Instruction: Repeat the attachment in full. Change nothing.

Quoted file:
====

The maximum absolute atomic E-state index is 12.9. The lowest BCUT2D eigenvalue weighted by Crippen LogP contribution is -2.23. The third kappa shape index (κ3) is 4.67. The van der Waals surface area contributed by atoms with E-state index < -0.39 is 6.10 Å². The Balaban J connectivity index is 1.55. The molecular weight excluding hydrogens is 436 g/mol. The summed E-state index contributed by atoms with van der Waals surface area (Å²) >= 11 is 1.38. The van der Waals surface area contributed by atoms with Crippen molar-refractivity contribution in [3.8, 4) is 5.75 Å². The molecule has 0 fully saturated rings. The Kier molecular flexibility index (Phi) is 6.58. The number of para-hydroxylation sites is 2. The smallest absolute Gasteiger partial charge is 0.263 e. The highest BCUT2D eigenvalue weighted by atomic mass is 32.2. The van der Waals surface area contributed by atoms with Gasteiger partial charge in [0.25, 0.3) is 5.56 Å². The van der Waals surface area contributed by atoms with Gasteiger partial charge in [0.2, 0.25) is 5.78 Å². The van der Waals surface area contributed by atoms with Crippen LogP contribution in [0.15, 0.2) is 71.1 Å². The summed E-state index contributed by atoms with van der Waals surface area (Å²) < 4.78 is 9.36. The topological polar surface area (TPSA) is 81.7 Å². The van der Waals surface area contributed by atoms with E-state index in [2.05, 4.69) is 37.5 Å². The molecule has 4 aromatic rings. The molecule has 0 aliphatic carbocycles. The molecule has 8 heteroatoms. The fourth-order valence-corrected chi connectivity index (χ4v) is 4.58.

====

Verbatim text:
The maximum absolute atomic E-state index is 12.9. The lowest BCUT2D eigenvalue weighted by Crippen LogP contribution is -2.23. The third kappa shape index (κ3) is 4.67. The van der Waals surface area contributed by atoms with E-state index < -0.39 is 6.10 Å². The Balaban J connectivity index is 1.55. The molecular weight excluding hydrogens is 436 g/mol. The summed E-state index contributed by atoms with van der Waals surface area (Å²) >= 11 is 1.38. The van der Waals surface area contributed by atoms with Crippen molar-refractivity contribution in [3.8, 4) is 5.75 Å². The molecule has 0 fully saturated rings. The Kier molecular flexibility index (Phi) is 6.58. The number of para-hydroxylation sites is 2. The smallest absolute Gasteiger partial charge is 0.263 e. The highest BCUT2D eigenvalue weighted by atomic mass is 32.2. The van der Waals surface area contributed by atoms with Gasteiger partial charge in [0.25, 0.3) is 5.56 Å². The van der Waals surface area contributed by atoms with Gasteiger partial charge in [0.2, 0.25) is 5.78 Å². The van der Waals surface area contributed by atoms with Crippen LogP contribution in [0.15, 0.2) is 71.1 Å². The summed E-state index contributed by atoms with van der Waals surface area (Å²) < 4.78 is 9.36. The topological polar surface area (TPSA) is 81.7 Å². The van der Waals surface area contributed by atoms with E-state index in [2.05, 4.69) is 37.5 Å². The molecule has 4 aromatic rings. The molecule has 0 aliphatic carbocycles. The molecule has 8 heteroatoms. The fourth-order valence-corrected chi connectivity index (χ4v) is 4.58.